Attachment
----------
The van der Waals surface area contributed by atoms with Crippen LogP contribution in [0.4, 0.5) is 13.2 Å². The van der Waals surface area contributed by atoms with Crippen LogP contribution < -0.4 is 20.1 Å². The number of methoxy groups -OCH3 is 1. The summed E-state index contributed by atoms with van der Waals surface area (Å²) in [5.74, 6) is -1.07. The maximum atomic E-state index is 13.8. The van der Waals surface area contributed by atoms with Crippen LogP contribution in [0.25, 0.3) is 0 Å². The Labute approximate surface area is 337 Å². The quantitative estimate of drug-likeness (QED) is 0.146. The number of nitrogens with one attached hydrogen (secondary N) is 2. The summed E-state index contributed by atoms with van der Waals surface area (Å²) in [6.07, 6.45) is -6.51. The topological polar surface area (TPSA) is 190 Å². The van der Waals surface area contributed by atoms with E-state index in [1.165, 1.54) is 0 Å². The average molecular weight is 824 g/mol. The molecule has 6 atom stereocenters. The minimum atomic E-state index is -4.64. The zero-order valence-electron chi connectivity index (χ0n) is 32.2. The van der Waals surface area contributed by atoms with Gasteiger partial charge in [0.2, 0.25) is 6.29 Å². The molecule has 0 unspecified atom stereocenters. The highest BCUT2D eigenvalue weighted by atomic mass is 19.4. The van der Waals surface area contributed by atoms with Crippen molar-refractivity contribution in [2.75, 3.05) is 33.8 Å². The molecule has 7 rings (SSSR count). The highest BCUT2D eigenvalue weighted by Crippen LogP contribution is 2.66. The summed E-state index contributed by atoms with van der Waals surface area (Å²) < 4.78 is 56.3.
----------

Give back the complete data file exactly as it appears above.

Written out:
The van der Waals surface area contributed by atoms with Crippen LogP contribution in [0.4, 0.5) is 13.2 Å². The van der Waals surface area contributed by atoms with Crippen LogP contribution < -0.4 is 20.1 Å². The number of methoxy groups -OCH3 is 1. The summed E-state index contributed by atoms with van der Waals surface area (Å²) in [5.74, 6) is -1.07. The maximum atomic E-state index is 13.8. The van der Waals surface area contributed by atoms with Crippen LogP contribution in [0.25, 0.3) is 0 Å². The Labute approximate surface area is 337 Å². The quantitative estimate of drug-likeness (QED) is 0.146. The number of nitrogens with one attached hydrogen (secondary N) is 2. The summed E-state index contributed by atoms with van der Waals surface area (Å²) in [6.07, 6.45) is -6.51. The topological polar surface area (TPSA) is 190 Å². The van der Waals surface area contributed by atoms with E-state index in [1.165, 1.54) is 0 Å². The average molecular weight is 824 g/mol. The molecule has 6 atom stereocenters. The minimum atomic E-state index is -4.64. The zero-order valence-electron chi connectivity index (χ0n) is 32.2. The van der Waals surface area contributed by atoms with Gasteiger partial charge in [0.2, 0.25) is 6.29 Å². The molecule has 0 unspecified atom stereocenters. The highest BCUT2D eigenvalue weighted by atomic mass is 19.4. The van der Waals surface area contributed by atoms with Crippen molar-refractivity contribution in [2.75, 3.05) is 33.8 Å². The molecule has 7 rings (SSSR count). The highest BCUT2D eigenvalue weighted by Crippen LogP contribution is 2.66. The summed E-state index contributed by atoms with van der Waals surface area (Å²) < 4.78 is 56.3.